THE PERFECT TEAM.
In 1967, Rauno Aaltonen won the Monte Carlo Rally in a classic Mini. In 2017, he was at the start line of the Rallye Monte-Carlo Historique once again.
No other car turned the world of rally racing in the 1960s upside down like the BMC Mini Cooper S, that won the Rallye Monte-Carlo Historique a total of three times. The last winner was Finish driver, Rauno Aaltonen, in 1967. He joined the race again, driving an original rally car from back in the day.
A small British car left all of its competitors behind. Sports cars and limousines, regardless of whether they had four or six cylinders, did not seem to stand a chance against the popular Cooper models – a brilliant small car from England. Rauno Aaltonen drove his first race in 1962, although he had to withdraw shortly before the finish line because of an accident. In 1964 and 1965, his team mates, Paddy Hopkirk and Timo Mäkinen, claimed the overall victory. 1966 could have then become the perfect year for the classic Mini: positions one to three could have been taken by the three musketeers – Mäkinen, Aaltonen and Hopkirk. However, things turned out differently and resulted in a disqualification because of a lighting system that allegedly did not comply with regulations.
The reward came a year later in 1967. Rauno Aaltonen became the long awaited overall champion and the classic Mini ultimately became a legend. Although this was half a century ago, the former champion has still got it.
On a historic path.
The Rallye Monte-Carlo Historique has been remembering the stars and legends of their day since 1998. Any cars that were part of the race between 1955 and 1980 are allowed to join in. The rally is once again based on the old model and has a variety of starting points. The one in Germany is in Bad Homburg. In contrast to the legendary model, the Monte Historique focuses on uniformity and the most accurate timekeeping. That is something to be reckoned with and requires a lot of precision and attention.
Although "The Rally Professor", Rauno Aaltonen, is 79 years old now, meticulous preparations are still part of his trademark. He thus drove the 1250 kilometre route beforehand and even made notes of every little detail on the special tests. His Swedish co-driver, Hans Sylvan, is also an old hand who does not need anything explaining to him.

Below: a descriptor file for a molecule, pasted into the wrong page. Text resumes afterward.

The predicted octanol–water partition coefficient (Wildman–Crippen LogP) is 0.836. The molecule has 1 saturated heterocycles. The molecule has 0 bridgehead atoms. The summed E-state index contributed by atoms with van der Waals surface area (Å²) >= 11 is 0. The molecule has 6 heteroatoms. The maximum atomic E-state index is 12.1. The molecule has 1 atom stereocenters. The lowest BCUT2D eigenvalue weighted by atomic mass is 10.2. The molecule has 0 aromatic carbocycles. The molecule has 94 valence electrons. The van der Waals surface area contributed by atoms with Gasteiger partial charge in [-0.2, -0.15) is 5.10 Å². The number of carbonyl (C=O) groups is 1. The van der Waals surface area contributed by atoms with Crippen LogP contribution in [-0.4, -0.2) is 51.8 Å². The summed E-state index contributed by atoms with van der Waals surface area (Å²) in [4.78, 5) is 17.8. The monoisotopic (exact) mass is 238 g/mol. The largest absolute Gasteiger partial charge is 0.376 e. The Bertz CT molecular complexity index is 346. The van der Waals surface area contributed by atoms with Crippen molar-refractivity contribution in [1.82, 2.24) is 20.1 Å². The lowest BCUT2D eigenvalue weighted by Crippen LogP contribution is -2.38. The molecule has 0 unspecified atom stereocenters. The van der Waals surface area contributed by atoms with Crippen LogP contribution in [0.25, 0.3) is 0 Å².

The rally car may not be the car that won in 1967, however, it is still a genuine original. It was at the start line of the 1965 Monte Carlo race and Swedish company, Söderqvist, completed extensive restoration and preparatory work for its new adventure. It was even fitted with specially designed studded tyres as the weather conditions during the race can change drastically. Although this time, drivers hardly saw any snow. However, who was to know that beforehand?
Small car attracts huge crowds.
Rauno Aaltonen and his flame red classic Mini with the same start number as back in the day – number 177 – certainly attracted huge crowds. Wherever they went, people immediately gathered around. The same spirit and level of fascination seems to have been retained. The calm and leisurely approach adopted by the mature team members, Aaltonen and Sylvan, towards the happy crowd and their array of questions, was truly amazing. Although the aim was no longer to achieve the best time, the Monte Historique certainly is not a promotional tour.
Luck plays a factor.
Of course, a win fifty years after the first triumph would have been amazing. However, this requires a little luck regardless of how well-prepared you are. Unfortunately, they had to give up on this dream as the odometer failed on the first day. There were just too many malfunctions and the lost time just could not be made up.
Despite all of this, a happy team crossed the finish line in Monte Carlo. It was almost as if we had turned back time – some victories simply still stand out half a century later.
BMW Group Classic goes Rallye Monte-Carlo Historique 2017.